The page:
But nonetheless, the man was an obstacle. An obstacle he had let live for far too long, he caused irreparable damage. A bolt of lightning struck, through the beautiful depiction of Mccoy. “Well, well, if it isn’t Mr. Heidrich Waldobert himself,” the figure retorted. Waldobert rose. “You didn’t come all this way just to meet little old me?” The Pheonix-clad figure goaded. “You know why I came,” Heidrich said, stepping towards the figure and holding his hand. “You can’t be here, you know this. It's time to say hello to some old friends.” Aben continued, reaching his arm towards the sky his other still outstretched to the man, connecting with his shoulder. The man felt a strange tingling sensation within himself and in a moment he was vaporized by a strike of lightning. Waldobert kept his hand outstretched to the heavens, returning his other to his side. Another strike of lightning later and Waldobert was gone.

The dark black structure loomed over the sea, the barren rock defying the wishes of the water that battered the shore, desperately trying to climb to the structure. The Zronethian it was called, two stories of dark stone with but one window, where its inhabitants could gaze north to the opened sea. There was a doorway of course for which to enter and leave, but no door sealed the room from the world. This was a place of darkness, formed by the sorcerer, Doneton, who built it to hold the most dangerous man alive. 

This is what Waldobert thought as he walked along the grass path that led to The Zronethian from the mainland. He was troubled by the recent encounter he had. Surely the board would believe him, now that he had evidence to support his case. He thought as he approached the open doorway

“ZGD,” He called, his voice resonating through the chamber, lit only by the open window and the doorway, “ZGD,” He repeated, sterner this time. Just these words were enough to purge ZGD of his slumber and rise from his bed. “Good day, Heidrich,” ZGD responded rising from his stone bed “what is it you need so badly, that you needed to come to my immortal tomb and disturb my slumber” “You know why I’m here,” Waldobert retorted, standing in the doorway gazing into the disastrous room. ZGD raised his hands as if looking for a hug, smiling, he said, “I have not the slightest clue as to what you could be referring to.” ZGD said. “You killed that man, why?” Waldobert questioned. ZGD’s brow furrowed. “I’d prefer he lived, to be honest with you, I pity him, he had a family you know, I” ZGD responded. “So why did you kill him,” Waldobert interceded. “He needed to die,” ZGD said, bowing his head in shame. Now Waldobert was beginning to get frustrated. This man is being shameful of an unjust murder his reasoning was that the man needed to die. “You’re scared ZGD, you tread through waters too deep, and now you will pay for it.” Waldobert retorted. ZGD scowled, his attitude changing drastically when hearing these words, “We were brothers once, yet you have not come to meet me since you bound me to these walls.” ZGD spoke, his voice rising. “Enough of this, the board are on their way now, they will see what you have done.” Waldobert interceded before he could get another word in.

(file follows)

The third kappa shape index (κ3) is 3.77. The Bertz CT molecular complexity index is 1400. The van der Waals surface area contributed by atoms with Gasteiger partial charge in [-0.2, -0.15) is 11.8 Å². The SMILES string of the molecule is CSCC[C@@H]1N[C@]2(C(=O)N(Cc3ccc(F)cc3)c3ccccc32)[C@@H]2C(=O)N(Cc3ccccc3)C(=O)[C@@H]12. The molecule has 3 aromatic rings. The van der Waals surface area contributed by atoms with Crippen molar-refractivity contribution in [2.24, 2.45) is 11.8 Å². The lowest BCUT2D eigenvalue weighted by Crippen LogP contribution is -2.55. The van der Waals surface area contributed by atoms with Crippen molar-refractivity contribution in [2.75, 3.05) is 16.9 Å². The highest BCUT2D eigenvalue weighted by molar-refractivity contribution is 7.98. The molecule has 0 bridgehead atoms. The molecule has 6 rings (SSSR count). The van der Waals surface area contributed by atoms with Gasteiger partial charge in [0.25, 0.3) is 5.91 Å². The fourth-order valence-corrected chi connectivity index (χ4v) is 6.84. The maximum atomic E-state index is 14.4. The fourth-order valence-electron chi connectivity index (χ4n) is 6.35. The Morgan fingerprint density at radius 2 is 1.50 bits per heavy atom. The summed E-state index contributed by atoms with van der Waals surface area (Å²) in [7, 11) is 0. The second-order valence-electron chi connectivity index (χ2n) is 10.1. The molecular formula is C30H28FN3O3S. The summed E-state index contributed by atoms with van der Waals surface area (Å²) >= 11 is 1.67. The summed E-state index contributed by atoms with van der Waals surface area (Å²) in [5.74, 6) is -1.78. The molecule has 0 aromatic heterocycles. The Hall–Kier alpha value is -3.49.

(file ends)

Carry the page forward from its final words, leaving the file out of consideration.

“You cannot hold me here, not forever, the day will come when these walls crumble to the ground and when that day comes, I will have my justice.” Waldobert turned away from the doorway too disturbed to continue this conversation. He took a few steps away from the doorway when he turned he found Doneton. “What have you come here for, Waldobert.” “I came here to make my case to the board,” Waldobert said. “You know you need to warn me when your coming,” Doneton said slowly stepping towards Waldobert threateningly. “Don, what are you doing?” Waldobert said taking a small step backward. Doneton opened his arms, his scowl transformed into a smile. “It has been a long time, old friend,” he said boisterously. Waldobert’s worry was quickly replaced by relief. “What was it twenty years ago?” Waldobert questioned embracing his old friend. “Yes on that train,” he responded. “Good times, good times,” Waldobert responded. Suddenly the sky darkened, a storm was brewing. “What is this, how come I have no control.” Waldobert wondered looking skyward. Doneton stepped in front of Waldobert, also looking skyward, and as if answering his question he said, “The council has arrived.”